She had as socialist an upbringing as it was possible to have, and this bred in her a realisation of interdependence and why other people mattered. ... a happy childhood of CND face painting, the miners' strike (she was three/four years old at the time) ... organising community events, including street parties, to bring people back together ... criticised the costs of running and the command the party had on financial and time commitments as a candidate ... [the MP's role is] a role they can define themselves, so Phillips made hers a community-oriented job ... What Phillips tries to do is make local achievements more collective and collaborative, emphasising the "we did this together" over a service relationship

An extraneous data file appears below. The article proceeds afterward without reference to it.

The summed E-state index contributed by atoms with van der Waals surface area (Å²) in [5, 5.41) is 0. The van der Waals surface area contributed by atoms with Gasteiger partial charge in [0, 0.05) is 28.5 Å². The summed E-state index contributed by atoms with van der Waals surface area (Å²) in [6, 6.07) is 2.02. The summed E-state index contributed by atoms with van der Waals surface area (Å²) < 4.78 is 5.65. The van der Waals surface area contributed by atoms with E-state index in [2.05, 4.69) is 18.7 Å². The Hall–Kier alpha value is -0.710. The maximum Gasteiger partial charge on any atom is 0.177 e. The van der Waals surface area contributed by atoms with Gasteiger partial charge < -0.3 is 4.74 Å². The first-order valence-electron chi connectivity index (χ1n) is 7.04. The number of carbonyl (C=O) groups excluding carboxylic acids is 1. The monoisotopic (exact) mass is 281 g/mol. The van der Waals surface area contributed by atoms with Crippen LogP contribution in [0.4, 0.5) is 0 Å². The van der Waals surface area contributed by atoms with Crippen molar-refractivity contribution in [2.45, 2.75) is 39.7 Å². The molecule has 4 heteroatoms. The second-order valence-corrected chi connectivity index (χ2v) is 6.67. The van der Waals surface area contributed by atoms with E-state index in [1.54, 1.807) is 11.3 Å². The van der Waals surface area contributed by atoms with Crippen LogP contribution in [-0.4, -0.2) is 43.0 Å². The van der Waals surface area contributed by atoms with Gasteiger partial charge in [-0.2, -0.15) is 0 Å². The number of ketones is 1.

And so on. After reading this post I think I'm even further from understanding Phillips - in many ways she sounds really good! (Which does actually help explain her establishment appeal - from their standpoint she's got lefty cred.) What went wrong?

Anonymous said...

Thanks! I know even less about her apart from I don't believe she is a Socialist.

Anonymous said...

FWIW, this article from Tribune has a good go at her appeal: "Her admirers in the media say she has charisma. But what is being talked about as charisma is, in truth, little more than a tedious everywoman shtick, the kind of thing we would have no trouble calling out if it were being perpetrated by a Tory."

Still not sure whether Tory counterpart is Nadine Dorries ('authenticity') or Louise Mensch ('media savvy').

Anonymous said...